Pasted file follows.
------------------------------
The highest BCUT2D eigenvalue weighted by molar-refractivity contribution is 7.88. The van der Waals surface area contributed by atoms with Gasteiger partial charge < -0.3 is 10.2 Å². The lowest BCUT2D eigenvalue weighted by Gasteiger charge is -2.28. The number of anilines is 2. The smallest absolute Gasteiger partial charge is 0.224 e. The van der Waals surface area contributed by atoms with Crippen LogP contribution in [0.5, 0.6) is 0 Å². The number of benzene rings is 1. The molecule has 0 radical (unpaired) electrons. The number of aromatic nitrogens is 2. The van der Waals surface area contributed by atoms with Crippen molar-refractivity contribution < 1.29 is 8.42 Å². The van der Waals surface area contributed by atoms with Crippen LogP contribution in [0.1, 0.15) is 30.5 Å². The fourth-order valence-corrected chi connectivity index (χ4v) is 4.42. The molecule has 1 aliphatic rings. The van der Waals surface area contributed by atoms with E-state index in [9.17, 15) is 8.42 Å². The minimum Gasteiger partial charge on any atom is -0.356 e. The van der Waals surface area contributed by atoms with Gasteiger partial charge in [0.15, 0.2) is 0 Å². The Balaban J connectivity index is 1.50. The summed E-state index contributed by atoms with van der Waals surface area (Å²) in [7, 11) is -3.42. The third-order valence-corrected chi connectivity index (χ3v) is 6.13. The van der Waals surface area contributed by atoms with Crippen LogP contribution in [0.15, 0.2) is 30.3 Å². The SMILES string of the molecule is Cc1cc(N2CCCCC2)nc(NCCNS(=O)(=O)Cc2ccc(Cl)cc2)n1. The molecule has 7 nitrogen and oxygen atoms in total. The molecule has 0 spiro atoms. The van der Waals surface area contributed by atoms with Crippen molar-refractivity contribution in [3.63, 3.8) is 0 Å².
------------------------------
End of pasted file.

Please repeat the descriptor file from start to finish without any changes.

The highest BCUT2D eigenvalue weighted by molar-refractivity contribution is 7.88. The van der Waals surface area contributed by atoms with Gasteiger partial charge < -0.3 is 10.2 Å². The lowest BCUT2D eigenvalue weighted by Gasteiger charge is -2.28. The number of anilines is 2. The smallest absolute Gasteiger partial charge is 0.224 e. The van der Waals surface area contributed by atoms with Crippen LogP contribution in [0.5, 0.6) is 0 Å². The number of benzene rings is 1. The molecule has 0 radical (unpaired) electrons. The number of aromatic nitrogens is 2. The van der Waals surface area contributed by atoms with Crippen molar-refractivity contribution < 1.29 is 8.42 Å². The van der Waals surface area contributed by atoms with Crippen LogP contribution in [0.1, 0.15) is 30.5 Å². The fourth-order valence-corrected chi connectivity index (χ4v) is 4.42. The molecule has 1 aliphatic rings. The van der Waals surface area contributed by atoms with E-state index in [9.17, 15) is 8.42 Å². The minimum Gasteiger partial charge on any atom is -0.356 e. The van der Waals surface area contributed by atoms with Gasteiger partial charge in [0.15, 0.2) is 0 Å². The Balaban J connectivity index is 1.50. The summed E-state index contributed by atoms with van der Waals surface area (Å²) in [7, 11) is -3.42. The third-order valence-corrected chi connectivity index (χ3v) is 6.13. The van der Waals surface area contributed by atoms with Crippen LogP contribution in [0.15, 0.2) is 30.3 Å². The SMILES string of the molecule is Cc1cc(N2CCCCC2)nc(NCCNS(=O)(=O)Cc2ccc(Cl)cc2)n1. The molecule has 7 nitrogen and oxygen atoms in total. The molecule has 0 spiro atoms. The van der Waals surface area contributed by atoms with Crippen molar-refractivity contribution in [3.63, 3.8) is 0 Å².